The Making of 'Tangalooma Point'
- Shoot Time: 10:58am
- Camera: Nikon D300
- Lens: Tokina 12-24 ATX Pro F/4.0
- Focal Length: 12mm
- Camera Mode: Manual
- File Format: Nikon RAW
- ISO: 100
- Aperture: F22
- Shutter Speed: 1/25th sec
- Tripod Used: Yes
- Filter Used: Circular Polarising
- Other Equipment: Cable Release
One of my all time favourite locations on Moreton Island, is Tangalooma Point on a perfect day and at low tide. On a really low tide you can walk from the point out towards the ocean on a sand bank that is only revealed at low tide. Looking back to Moreton Island is such a stunning view, and to be standing in an area that spends 80% of it's time underwater is a magical feeling.
To me this photograph epitomises the island paradise of Moreton Island, with its stunning clear white beaches and turquoise crystal clear waters. Wanting to show this in the photograph takes out a lot of decision making for me in that the shoot time must be between 10am - 12pm for maximum polarisation effect, (what I call the travel brochure look), when shooting in this direction, (on a pristine day). The fact we have so much light around makes it a very simple shoot with regards to getting our exposure settings within controllable perimeters. The key to this shot, is what I often refer to as 'The Travel Brochure Filter', more correctly named a Circular Polarising filter. Similar to polarising sunglasses, circular polarising filters reduce glare and reflections from surfaces, resulting in a stronger, more saturated colour with reduced reflections, (great for choosing through windows and photographing water). This filter is an essential for any camera bag, especially when travelling to sunny places.
Knowing that I don't want to hide any of this beautiful scenery, dictates that I shoot with a large depth of field, such as an aperture of F22, (this means that I will have clear detail from foreground, through background equally), and focused one third of the way in to the image, (ideal focus point for infinity focus). As it was so bright, my ISO was on the camera's minimum Iso setting of 100, (ISO is the camera's sensitivity to light). This ensures it will be as high a quality as possible without any interference of noise, (digital grain), present. With my ISO and aperture now determined, I only had to see what the camera suggested for my shutter speed, which ended up being 1/25th sec, requiring the camera to be tripod mounted to avoid camera shake, (as a general rule of thumb if your required shutter speed is less than the focal length you are shooting at it is best to be tripod mounted to avoid camera shake). Last thing to do was to polarise the image, rotating my polarising filter until maximum polarisation was reached, (which in ideal conditions like this day was very noticeable). If you haven't ever used a polarising filter, get one and play with it, polarising and un-polaring your photos and check out the huge difference it makes!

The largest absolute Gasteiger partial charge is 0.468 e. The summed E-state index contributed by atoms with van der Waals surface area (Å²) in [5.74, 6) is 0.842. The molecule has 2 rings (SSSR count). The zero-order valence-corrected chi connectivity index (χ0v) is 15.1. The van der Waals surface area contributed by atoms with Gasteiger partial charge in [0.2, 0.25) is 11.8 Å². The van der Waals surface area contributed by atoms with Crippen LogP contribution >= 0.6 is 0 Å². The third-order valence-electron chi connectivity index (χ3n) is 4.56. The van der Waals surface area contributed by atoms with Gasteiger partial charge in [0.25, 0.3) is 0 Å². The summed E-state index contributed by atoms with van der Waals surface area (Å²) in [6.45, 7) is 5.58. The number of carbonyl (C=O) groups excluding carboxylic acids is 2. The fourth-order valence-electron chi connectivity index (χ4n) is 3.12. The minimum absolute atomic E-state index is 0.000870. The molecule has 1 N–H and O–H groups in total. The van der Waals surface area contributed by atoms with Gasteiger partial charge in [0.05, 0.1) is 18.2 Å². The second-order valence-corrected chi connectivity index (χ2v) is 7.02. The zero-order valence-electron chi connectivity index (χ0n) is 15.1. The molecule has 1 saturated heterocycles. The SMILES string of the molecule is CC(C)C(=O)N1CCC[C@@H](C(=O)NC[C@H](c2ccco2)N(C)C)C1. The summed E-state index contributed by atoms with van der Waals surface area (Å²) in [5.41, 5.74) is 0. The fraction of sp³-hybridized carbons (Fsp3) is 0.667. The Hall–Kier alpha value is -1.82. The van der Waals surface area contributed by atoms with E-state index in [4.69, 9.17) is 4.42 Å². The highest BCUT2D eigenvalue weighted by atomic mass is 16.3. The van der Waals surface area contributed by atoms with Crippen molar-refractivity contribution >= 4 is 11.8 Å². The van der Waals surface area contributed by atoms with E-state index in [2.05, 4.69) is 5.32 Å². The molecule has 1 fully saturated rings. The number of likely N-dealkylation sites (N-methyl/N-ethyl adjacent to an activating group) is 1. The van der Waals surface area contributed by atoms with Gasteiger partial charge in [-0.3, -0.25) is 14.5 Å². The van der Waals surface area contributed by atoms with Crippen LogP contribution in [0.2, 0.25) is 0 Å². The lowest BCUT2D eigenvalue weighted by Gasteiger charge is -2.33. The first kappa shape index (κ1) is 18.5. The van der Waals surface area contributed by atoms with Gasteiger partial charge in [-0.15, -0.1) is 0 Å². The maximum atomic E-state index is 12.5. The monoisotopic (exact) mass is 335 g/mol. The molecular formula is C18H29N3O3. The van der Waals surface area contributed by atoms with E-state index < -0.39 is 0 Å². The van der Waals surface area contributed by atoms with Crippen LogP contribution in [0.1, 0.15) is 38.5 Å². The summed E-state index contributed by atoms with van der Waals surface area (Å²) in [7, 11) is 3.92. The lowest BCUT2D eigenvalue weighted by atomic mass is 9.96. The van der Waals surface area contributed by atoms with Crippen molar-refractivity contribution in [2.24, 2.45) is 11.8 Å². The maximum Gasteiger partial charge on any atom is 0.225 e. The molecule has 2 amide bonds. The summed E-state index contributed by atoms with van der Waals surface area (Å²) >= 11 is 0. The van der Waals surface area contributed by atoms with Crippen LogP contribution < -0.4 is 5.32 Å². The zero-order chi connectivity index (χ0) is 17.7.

Utilising strong composition for placement of key elements in this photo, (not that there are many), I have created a compositionally correct image, which aesthetically, when viewed is pleasing on the viewer's eye. The two key compositional elements here are the rule of third placement of the horizon line on the top third, and the leading line of the waterline in to the image from the bottom right hand side, leading to the cross over point of our top and left rule of third lines. This draws the viewers eyes in to the image nicely, and effortlessly. See the below diagram:
The image was taken as a full frame image, as the Nikon D300 does not allow a panoramic mode, such as some modern cameras or mobile phones can. With this in mind the photo was taken knowing that I would be cropping the image in post production to achieve my desired panoramic look.
Of all the photographs I've ever taken this image was one of the simplest images ever to post produce, due to mother nature herself giving me a stunning scene to work with, only a few tire tracks on the beach, footprints in the sand etc to have to deal with.
As this was shot on a 3:2 ratio camera it required cropping the top and bottom of the images out to create it's current 3:1 ratio, (panoramic appearance). I will be posting a tutorial soon on how to do this in Adobe Lightroom, keep an eye out for that one! Knowing if you are going to crop the image to be panoramic is something that you should ideally know at the time of shooting, and was something I had allowed for when shooting this shot.
In Lightroom, I tweaked the curve lines of this image to bring the image in line with what I saw on the day and to give it it's true blacks, bright highlights and subtle tones back, (remember than a camera does not capture exactly what we see, so post production corrections are essential). I then added extra saturation to the image, (be careful when doing this as this is where a lot of people get carried away and over saturate to the extent of doing irreparable damage to their images, remember to always keep it within a realistically printable range, and not just go by it's on screen appearance - every image looks pretty when over saturated on a screen!).
In Adobe Photoshop, with the use of the cloning tool I was able to simply remove all the footprints, and what few tyre tracks were visible in the shot to 'tidy' up the beach a little, to give it it's untouched appearance.
Voila! That's the making of this truly iconic Tangalooma Point photo. So simple and yet so effective. I hope you like it!